(1929–2000). English architect. At the Architectural Association, London (1949–53), he refused to conform to Robert Furneaux Jordan's (1905–78) stylistic preferences for International Modernism: thereafter he was hostile to the Modern Movement. He carried out numerous sympathetic restorations and alterations of public-house interiors, holding that ‘Modernism never sold a pint of bitter’. His interventions in Victorian churches were intelligent: among them were the reordering of A. W. N. Pugin's St Augustine, Ramsgate (1970), and the re-erecting in the Anglican Church of the Most Holy Trinity, Reading, Berks., of Pugin's fine screen which had been crassly removed from St Chad's RC Cathedral, Birmingham in the 1960s. He restored (1992–3) the colourful interior of E. W. Godwin's Guildhall, Northampton, and designed (1986) the witty decorations for the National Portrait Gallery at Bodelwyddan Castle, Flintshire (Clywd), Wales. Perhaps one of his most successful new interiors was the library at Easton Neston, Northants., realized with David Nightingale Hicks (1929–98) in 1964. His Dream Houses (1980) extolled the virtues of the late-Victorian and Edwardian Arts-and-Crafts houses of England; Edwin Lutyens: Architect Laureate (1981) assisted in reviving the reputation of a great architect; and The Surrey Style (1991) celebrated the Domestic Revival in his favourite county. Gradidge (who was Master of the Art-Workers' Guild, 1987–8) firmly believed in ‘keeping in keeping’ (contrasted with the Modernist (2) approach), as his extension (1974–6) to Lutyens's Fulbrook, Surrey, demonstrates. Some of his best work can be found in the Church of St Mary, Bourne Street, Westminster, including the columbarium (1999), where his own calcined remains rest.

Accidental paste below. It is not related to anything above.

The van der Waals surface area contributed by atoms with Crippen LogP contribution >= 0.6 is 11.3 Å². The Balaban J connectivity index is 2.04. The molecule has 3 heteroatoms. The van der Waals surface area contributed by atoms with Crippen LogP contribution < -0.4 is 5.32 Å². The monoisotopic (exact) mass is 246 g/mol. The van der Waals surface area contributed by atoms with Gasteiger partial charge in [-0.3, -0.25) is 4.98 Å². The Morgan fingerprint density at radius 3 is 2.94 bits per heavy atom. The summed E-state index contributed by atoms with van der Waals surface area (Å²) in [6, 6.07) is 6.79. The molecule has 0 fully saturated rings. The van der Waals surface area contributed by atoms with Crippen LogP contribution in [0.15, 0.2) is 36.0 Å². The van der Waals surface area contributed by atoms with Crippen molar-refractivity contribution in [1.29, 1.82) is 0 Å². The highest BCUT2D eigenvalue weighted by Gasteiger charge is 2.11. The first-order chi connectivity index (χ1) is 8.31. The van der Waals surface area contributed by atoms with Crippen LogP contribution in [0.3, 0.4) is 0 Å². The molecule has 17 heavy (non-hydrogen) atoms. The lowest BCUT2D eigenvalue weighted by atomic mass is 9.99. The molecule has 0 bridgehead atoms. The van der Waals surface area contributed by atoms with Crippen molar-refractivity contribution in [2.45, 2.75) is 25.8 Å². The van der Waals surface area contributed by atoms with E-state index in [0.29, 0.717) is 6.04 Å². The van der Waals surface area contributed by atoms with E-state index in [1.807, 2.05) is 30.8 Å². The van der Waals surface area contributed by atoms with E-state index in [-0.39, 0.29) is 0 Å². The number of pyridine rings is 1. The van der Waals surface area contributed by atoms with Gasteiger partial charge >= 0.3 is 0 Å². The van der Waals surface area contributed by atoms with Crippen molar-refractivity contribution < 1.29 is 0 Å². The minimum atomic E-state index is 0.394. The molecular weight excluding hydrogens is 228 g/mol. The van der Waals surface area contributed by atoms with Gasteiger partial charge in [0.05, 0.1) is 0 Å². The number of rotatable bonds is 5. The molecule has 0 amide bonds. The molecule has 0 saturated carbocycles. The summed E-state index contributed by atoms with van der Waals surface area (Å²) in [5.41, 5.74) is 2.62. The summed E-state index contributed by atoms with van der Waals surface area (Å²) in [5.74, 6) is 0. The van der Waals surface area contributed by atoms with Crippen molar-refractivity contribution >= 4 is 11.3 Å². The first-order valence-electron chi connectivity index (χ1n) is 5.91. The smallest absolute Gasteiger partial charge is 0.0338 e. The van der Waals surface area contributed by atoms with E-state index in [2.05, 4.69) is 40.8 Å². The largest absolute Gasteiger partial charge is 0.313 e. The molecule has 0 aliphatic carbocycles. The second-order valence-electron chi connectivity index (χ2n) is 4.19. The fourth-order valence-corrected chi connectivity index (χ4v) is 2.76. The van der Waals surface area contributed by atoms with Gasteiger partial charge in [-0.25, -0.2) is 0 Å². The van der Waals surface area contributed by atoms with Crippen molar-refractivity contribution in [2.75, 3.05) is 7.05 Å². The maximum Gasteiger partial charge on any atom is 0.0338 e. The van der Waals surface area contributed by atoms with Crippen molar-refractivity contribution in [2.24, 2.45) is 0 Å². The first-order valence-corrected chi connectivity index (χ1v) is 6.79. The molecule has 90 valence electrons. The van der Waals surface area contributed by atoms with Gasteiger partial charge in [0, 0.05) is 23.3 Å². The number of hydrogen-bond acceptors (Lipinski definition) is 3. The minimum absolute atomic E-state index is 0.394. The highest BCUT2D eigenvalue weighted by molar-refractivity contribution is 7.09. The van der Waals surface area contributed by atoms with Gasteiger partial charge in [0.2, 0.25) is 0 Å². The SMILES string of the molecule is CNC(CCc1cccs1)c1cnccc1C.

From A Dictionary of Architecture and Landscape Architecture in Oxford Reference.